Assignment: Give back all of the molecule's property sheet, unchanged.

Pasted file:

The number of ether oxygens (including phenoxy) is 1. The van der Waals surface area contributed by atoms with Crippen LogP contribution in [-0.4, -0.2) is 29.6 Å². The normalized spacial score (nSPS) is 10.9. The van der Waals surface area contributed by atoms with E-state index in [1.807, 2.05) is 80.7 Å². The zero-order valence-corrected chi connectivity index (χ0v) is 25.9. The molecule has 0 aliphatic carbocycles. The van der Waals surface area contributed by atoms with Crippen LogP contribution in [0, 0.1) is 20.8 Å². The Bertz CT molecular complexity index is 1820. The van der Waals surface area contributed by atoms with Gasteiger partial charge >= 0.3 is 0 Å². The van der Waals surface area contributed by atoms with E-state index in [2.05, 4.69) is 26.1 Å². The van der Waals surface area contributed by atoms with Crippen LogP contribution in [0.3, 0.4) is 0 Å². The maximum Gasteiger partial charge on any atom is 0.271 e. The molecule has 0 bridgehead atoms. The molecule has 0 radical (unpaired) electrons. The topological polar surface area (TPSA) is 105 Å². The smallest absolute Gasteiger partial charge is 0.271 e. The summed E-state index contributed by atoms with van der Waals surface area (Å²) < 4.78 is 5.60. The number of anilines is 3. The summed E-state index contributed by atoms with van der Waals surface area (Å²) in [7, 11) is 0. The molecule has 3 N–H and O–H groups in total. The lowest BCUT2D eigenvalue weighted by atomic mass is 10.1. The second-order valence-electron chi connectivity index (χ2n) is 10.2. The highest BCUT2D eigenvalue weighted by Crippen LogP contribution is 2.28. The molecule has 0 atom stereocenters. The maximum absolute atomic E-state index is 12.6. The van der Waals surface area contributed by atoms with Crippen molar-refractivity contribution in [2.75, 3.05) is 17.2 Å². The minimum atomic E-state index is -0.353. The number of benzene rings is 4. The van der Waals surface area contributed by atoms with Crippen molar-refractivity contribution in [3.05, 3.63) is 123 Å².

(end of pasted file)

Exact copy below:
The number of ether oxygens (including phenoxy) is 1. The van der Waals surface area contributed by atoms with Crippen LogP contribution in [-0.4, -0.2) is 29.6 Å². The normalized spacial score (nSPS) is 10.9. The van der Waals surface area contributed by atoms with E-state index in [1.807, 2.05) is 80.7 Å². The zero-order valence-corrected chi connectivity index (χ0v) is 25.9. The molecule has 0 aliphatic carbocycles. The van der Waals surface area contributed by atoms with Crippen LogP contribution in [0, 0.1) is 20.8 Å². The Bertz CT molecular complexity index is 1820. The van der Waals surface area contributed by atoms with Gasteiger partial charge >= 0.3 is 0 Å². The van der Waals surface area contributed by atoms with E-state index in [2.05, 4.69) is 26.1 Å². The van der Waals surface area contributed by atoms with Crippen LogP contribution in [0.3, 0.4) is 0 Å². The maximum Gasteiger partial charge on any atom is 0.271 e. The molecule has 0 bridgehead atoms. The molecule has 0 radical (unpaired) electrons. The topological polar surface area (TPSA) is 105 Å². The smallest absolute Gasteiger partial charge is 0.271 e. The summed E-state index contributed by atoms with van der Waals surface area (Å²) < 4.78 is 5.60. The number of anilines is 3. The summed E-state index contributed by atoms with van der Waals surface area (Å²) in [7, 11) is 0. The molecule has 3 N–H and O–H groups in total. The lowest BCUT2D eigenvalue weighted by atomic mass is 10.1. The second-order valence-electron chi connectivity index (χ2n) is 10.2. The highest BCUT2D eigenvalue weighted by Crippen LogP contribution is 2.28. The molecule has 0 atom stereocenters. The maximum absolute atomic E-state index is 12.6. The van der Waals surface area contributed by atoms with Crippen molar-refractivity contribution in [2.75, 3.05) is 17.2 Å². The minimum atomic E-state index is -0.353. The number of benzene rings is 4. The van der Waals surface area contributed by atoms with Crippen molar-refractivity contribution in [3.05, 3.63) is 123 Å².